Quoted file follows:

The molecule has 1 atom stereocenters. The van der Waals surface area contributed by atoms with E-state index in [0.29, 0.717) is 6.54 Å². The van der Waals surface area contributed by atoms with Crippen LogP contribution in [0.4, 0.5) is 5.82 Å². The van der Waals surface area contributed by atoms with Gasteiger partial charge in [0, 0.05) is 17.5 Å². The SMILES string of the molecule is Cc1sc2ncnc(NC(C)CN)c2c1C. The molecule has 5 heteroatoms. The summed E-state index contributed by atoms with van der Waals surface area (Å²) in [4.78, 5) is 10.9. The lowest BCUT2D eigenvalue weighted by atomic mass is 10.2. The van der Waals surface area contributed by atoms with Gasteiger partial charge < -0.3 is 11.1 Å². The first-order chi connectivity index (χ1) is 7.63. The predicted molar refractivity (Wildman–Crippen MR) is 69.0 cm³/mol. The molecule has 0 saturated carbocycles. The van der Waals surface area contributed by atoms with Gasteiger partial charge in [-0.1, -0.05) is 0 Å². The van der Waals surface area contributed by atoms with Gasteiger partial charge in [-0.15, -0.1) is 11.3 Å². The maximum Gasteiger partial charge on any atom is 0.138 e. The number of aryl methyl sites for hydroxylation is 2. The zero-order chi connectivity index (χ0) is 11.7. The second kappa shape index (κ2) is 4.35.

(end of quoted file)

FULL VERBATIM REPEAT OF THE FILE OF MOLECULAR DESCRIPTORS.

The molecule has 1 atom stereocenters. The van der Waals surface area contributed by atoms with E-state index in [0.29, 0.717) is 6.54 Å². The van der Waals surface area contributed by atoms with Crippen LogP contribution in [0.4, 0.5) is 5.82 Å². The van der Waals surface area contributed by atoms with Gasteiger partial charge in [0, 0.05) is 17.5 Å². The SMILES string of the molecule is Cc1sc2ncnc(NC(C)CN)c2c1C. The molecule has 5 heteroatoms. The summed E-state index contributed by atoms with van der Waals surface area (Å²) in [4.78, 5) is 10.9. The lowest BCUT2D eigenvalue weighted by atomic mass is 10.2. The van der Waals surface area contributed by atoms with Gasteiger partial charge < -0.3 is 11.1 Å². The first-order chi connectivity index (χ1) is 7.63. The predicted molar refractivity (Wildman–Crippen MR) is 69.0 cm³/mol. The molecule has 0 saturated carbocycles. The van der Waals surface area contributed by atoms with Gasteiger partial charge in [-0.1, -0.05) is 0 Å². The van der Waals surface area contributed by atoms with Gasteiger partial charge in [-0.15, -0.1) is 11.3 Å². The maximum Gasteiger partial charge on any atom is 0.138 e. The number of aryl methyl sites for hydroxylation is 2. The zero-order chi connectivity index (χ0) is 11.7. The second kappa shape index (κ2) is 4.35.